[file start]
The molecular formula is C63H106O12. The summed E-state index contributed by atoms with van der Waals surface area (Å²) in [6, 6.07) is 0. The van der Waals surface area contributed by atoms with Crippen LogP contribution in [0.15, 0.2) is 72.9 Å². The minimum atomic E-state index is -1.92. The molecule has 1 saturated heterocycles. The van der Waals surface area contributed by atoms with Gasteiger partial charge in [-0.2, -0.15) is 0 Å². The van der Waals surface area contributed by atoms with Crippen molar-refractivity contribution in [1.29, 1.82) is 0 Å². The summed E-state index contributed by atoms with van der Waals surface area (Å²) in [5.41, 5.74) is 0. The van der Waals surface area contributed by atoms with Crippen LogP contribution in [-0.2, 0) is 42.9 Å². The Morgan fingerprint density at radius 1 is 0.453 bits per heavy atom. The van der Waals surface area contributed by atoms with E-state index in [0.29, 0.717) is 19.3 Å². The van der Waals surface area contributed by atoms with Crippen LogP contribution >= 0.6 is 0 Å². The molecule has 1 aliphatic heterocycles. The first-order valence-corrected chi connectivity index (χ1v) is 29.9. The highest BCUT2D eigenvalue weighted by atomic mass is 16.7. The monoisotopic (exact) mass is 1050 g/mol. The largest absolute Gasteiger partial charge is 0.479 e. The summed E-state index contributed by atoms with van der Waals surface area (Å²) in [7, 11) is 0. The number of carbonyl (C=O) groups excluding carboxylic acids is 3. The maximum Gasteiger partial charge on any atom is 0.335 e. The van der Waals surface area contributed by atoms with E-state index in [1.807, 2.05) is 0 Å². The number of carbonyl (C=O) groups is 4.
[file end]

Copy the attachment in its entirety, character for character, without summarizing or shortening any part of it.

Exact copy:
The molecular formula is C63H106O12. The summed E-state index contributed by atoms with van der Waals surface area (Å²) in [6, 6.07) is 0. The van der Waals surface area contributed by atoms with Crippen LogP contribution in [0.15, 0.2) is 72.9 Å². The minimum atomic E-state index is -1.92. The molecule has 1 saturated heterocycles. The van der Waals surface area contributed by atoms with Gasteiger partial charge in [-0.2, -0.15) is 0 Å². The van der Waals surface area contributed by atoms with Crippen molar-refractivity contribution in [1.29, 1.82) is 0 Å². The summed E-state index contributed by atoms with van der Waals surface area (Å²) in [5.41, 5.74) is 0. The van der Waals surface area contributed by atoms with Crippen LogP contribution in [-0.2, 0) is 42.9 Å². The Morgan fingerprint density at radius 1 is 0.453 bits per heavy atom. The van der Waals surface area contributed by atoms with E-state index in [0.29, 0.717) is 19.3 Å². The van der Waals surface area contributed by atoms with Crippen LogP contribution >= 0.6 is 0 Å². The molecule has 1 aliphatic heterocycles. The first-order valence-corrected chi connectivity index (χ1v) is 29.9. The highest BCUT2D eigenvalue weighted by atomic mass is 16.7. The monoisotopic (exact) mass is 1050 g/mol. The largest absolute Gasteiger partial charge is 0.479 e. The summed E-state index contributed by atoms with van der Waals surface area (Å²) in [7, 11) is 0. The number of carbonyl (C=O) groups excluding carboxylic acids is 3. The maximum Gasteiger partial charge on any atom is 0.335 e. The van der Waals surface area contributed by atoms with E-state index in [1.807, 2.05) is 0 Å². The number of carbonyl (C=O) groups is 4.